Plus, Google hasn’t had much luck integrating its services with others. I point towards the integration of Google+ and YouTube for proof. Now, word has it that Google+ is on the way out, but what if it was required to broadcast on Twitch? Imagine the outrage.

If Google does actually pick up Twitch, the best thing it can do is keep its team in place and increase its funding. The folks behind the Twitch gamers see today are the ones capable of keeping it focused on gaming. If they stay in charge, Twitch could stay focused on gaming and gamers, and the only thing the Twitch community can look forward to is a better, more stable service.

What Does This Say About Video Game Streaming?

I won’t lie. I used to think streaming video games and making Let’s Play videos was bogus. I used to wonder why anyone would want to watch someone else play a game instead of playing it themselves.

Then I tried it.

Twitch is more about community than it is about gameplay. Watching someone stream or streaming and interacting with those around you brings a new layer to social gaming that I personally believe has been missing as of late. With the advent of party chat and private voice chat servers, talking publicly with the gaming community at large has been something most suffer through instead of enjoy. Twitch brings the community together over a single stream or idea and let’s them enjoy it together.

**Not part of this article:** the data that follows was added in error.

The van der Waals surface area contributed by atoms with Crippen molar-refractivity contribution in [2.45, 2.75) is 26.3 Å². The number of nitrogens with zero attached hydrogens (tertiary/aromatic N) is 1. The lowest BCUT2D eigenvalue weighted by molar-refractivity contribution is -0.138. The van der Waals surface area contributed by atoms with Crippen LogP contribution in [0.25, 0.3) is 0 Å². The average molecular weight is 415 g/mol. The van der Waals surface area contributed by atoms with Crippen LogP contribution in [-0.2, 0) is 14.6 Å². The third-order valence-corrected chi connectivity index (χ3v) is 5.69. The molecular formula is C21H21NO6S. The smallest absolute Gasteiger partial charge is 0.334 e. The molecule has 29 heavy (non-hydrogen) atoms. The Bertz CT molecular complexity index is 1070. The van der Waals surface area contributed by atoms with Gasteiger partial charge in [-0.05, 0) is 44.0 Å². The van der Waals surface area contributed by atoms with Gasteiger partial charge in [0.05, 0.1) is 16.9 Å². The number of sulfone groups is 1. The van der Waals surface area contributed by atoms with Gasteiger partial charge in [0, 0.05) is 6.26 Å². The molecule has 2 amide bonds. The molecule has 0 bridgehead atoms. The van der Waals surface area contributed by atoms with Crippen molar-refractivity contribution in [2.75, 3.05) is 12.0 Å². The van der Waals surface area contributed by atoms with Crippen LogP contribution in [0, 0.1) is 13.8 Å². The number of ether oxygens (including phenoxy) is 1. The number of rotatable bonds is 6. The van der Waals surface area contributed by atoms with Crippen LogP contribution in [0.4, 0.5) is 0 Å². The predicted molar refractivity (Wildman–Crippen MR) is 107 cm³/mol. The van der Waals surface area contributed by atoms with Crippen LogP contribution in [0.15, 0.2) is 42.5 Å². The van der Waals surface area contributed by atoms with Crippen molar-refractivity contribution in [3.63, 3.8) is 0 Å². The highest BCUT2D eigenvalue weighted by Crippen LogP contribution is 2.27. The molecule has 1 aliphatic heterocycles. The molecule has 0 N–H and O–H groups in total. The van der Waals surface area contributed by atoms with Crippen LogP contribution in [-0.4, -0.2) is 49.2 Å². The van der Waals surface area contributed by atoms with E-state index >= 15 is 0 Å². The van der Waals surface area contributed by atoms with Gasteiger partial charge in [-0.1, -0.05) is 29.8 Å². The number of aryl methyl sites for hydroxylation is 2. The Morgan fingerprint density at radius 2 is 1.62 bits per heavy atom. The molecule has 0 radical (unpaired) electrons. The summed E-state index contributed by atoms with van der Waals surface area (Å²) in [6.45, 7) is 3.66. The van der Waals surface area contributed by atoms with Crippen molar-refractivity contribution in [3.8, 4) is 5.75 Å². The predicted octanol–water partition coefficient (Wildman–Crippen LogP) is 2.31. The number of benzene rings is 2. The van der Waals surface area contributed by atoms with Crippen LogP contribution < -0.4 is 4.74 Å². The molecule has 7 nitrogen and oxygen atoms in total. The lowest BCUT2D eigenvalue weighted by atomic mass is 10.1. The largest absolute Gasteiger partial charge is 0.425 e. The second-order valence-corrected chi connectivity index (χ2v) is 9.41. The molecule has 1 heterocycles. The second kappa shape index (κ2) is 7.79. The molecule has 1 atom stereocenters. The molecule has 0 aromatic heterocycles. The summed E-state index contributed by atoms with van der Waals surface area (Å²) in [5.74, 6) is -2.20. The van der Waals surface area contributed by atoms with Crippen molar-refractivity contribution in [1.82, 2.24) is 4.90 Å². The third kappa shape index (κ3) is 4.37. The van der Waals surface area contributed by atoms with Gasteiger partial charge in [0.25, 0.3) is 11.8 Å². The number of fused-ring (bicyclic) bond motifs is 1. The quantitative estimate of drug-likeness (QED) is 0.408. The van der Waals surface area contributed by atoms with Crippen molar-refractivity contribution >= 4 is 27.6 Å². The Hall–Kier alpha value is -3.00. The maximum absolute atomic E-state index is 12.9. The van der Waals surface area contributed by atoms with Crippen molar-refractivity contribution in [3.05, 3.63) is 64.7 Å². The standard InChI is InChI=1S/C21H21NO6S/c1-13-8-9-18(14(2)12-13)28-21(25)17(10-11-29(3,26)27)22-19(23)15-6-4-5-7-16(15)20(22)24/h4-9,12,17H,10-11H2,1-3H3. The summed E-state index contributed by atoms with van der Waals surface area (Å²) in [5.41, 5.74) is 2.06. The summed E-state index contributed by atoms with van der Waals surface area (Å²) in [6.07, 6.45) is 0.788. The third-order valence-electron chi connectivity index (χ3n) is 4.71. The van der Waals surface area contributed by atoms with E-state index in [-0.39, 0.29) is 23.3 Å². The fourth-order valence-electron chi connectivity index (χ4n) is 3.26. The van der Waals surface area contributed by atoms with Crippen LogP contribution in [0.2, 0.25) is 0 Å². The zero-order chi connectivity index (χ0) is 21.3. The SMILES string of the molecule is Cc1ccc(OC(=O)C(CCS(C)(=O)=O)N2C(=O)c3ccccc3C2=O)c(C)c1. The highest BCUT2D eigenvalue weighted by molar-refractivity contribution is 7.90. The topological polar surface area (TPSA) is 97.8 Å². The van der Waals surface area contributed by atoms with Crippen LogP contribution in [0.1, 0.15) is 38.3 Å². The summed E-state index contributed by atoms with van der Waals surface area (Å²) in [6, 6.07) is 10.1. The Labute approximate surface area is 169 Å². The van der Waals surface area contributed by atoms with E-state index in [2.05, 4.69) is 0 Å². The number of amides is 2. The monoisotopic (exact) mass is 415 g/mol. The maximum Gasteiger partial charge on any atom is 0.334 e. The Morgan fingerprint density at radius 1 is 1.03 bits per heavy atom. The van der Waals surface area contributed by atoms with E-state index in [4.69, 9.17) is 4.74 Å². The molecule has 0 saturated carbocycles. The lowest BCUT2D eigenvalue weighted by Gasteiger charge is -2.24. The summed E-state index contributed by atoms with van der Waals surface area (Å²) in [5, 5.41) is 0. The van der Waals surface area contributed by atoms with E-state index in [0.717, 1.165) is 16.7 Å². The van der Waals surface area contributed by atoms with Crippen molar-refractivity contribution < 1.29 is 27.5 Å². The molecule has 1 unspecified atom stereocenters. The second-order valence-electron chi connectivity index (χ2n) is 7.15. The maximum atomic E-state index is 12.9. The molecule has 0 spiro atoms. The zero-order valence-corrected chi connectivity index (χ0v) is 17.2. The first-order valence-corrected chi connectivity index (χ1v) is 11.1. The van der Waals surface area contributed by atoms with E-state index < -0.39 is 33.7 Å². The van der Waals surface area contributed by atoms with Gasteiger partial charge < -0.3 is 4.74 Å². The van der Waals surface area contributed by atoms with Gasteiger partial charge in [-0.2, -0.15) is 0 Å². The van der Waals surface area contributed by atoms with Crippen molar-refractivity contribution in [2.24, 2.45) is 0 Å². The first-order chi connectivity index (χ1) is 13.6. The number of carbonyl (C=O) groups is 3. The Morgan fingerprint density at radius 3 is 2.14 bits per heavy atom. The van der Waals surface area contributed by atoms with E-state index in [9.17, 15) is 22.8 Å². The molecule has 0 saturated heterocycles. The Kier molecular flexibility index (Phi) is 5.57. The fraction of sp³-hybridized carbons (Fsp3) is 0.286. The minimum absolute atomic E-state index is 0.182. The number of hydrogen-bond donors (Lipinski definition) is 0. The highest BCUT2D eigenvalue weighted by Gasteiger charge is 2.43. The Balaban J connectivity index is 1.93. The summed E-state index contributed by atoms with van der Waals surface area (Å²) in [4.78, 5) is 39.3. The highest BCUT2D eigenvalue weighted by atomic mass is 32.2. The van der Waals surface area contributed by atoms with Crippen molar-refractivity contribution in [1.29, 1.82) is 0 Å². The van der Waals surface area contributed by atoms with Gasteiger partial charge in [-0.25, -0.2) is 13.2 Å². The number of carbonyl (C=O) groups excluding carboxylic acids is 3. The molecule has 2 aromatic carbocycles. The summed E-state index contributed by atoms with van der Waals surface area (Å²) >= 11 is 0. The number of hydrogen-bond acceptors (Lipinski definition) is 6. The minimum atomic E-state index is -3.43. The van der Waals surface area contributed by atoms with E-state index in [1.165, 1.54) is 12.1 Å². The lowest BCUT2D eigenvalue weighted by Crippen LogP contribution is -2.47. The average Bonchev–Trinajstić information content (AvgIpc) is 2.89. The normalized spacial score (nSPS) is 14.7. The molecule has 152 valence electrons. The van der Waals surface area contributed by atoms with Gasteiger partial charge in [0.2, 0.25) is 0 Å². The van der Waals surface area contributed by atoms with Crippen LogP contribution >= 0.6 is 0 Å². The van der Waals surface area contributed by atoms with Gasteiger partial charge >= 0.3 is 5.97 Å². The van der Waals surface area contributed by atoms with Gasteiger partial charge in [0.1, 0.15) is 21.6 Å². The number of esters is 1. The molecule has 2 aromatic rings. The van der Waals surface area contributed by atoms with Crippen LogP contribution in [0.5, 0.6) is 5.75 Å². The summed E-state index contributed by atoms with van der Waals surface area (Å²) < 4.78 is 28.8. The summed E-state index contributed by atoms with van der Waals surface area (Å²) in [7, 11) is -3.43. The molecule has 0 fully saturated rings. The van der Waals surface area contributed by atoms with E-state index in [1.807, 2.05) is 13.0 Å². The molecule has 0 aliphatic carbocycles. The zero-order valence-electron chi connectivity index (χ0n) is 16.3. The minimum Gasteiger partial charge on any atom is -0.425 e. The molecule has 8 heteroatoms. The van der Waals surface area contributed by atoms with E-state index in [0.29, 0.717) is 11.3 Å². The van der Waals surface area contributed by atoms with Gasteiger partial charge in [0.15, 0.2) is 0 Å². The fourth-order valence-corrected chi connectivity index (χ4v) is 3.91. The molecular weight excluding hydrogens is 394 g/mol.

With Google’s interest in the platform, one that could spur a $1 billion expense, we now know that video game streaming will likely only get bigger. More gamers, more streams, more reliable video and, potentially, the mainstream switch of the medium could bring in a wealth of new users.

Whether that winds up being good or bad for the Twitch community remains to be seen. What the community should know, though, is that video game streaming isn’t a niche form of entertainment anymore. It’s enormous, and it stands to make some folks a whole lot of money in the near future.

I’m not convinced Google buying Twitch is entirely good. I am convinced that this means gaming is about to get a whole lot bigger, and soon.